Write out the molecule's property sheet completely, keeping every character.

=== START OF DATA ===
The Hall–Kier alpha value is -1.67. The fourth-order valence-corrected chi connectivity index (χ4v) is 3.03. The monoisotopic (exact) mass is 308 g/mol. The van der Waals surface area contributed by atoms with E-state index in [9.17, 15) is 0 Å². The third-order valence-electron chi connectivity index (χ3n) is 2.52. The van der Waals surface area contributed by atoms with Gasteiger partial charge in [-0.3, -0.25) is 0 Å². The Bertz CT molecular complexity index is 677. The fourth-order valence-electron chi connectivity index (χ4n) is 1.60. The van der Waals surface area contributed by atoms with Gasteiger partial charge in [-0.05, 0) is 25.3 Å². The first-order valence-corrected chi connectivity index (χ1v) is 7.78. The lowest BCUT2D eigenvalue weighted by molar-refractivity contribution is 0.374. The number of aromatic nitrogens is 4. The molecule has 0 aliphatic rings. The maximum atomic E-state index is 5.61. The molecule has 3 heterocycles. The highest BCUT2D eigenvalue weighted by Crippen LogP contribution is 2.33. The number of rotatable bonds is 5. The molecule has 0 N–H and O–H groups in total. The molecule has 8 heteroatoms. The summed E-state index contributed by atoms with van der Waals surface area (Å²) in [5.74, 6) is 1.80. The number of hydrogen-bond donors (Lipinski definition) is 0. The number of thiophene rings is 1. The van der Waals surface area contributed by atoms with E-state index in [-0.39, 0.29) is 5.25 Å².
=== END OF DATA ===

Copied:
The Hall–Kier alpha value is -1.67. The fourth-order valence-corrected chi connectivity index (χ4v) is 3.03. The monoisotopic (exact) mass is 308 g/mol. The van der Waals surface area contributed by atoms with E-state index in [9.17, 15) is 0 Å². The third-order valence-electron chi connectivity index (χ3n) is 2.52. The van der Waals surface area contributed by atoms with Gasteiger partial charge in [-0.3, -0.25) is 0 Å². The Bertz CT molecular complexity index is 677. The fourth-order valence-electron chi connectivity index (χ4n) is 1.60. The van der Waals surface area contributed by atoms with Gasteiger partial charge in [-0.05, 0) is 25.3 Å². The first-order valence-corrected chi connectivity index (χ1v) is 7.78. The lowest BCUT2D eigenvalue weighted by molar-refractivity contribution is 0.374. The number of aromatic nitrogens is 4. The molecule has 0 aliphatic rings. The maximum atomic E-state index is 5.61. The molecule has 3 heterocycles. The highest BCUT2D eigenvalue weighted by Crippen LogP contribution is 2.33. The number of rotatable bonds is 5. The molecule has 0 N–H and O–H groups in total. The molecule has 8 heteroatoms. The summed E-state index contributed by atoms with van der Waals surface area (Å²) in [5.74, 6) is 1.80. The number of hydrogen-bond donors (Lipinski definition) is 0. The number of thiophene rings is 1. The van der Waals surface area contributed by atoms with E-state index in [-0.39, 0.29) is 5.25 Å².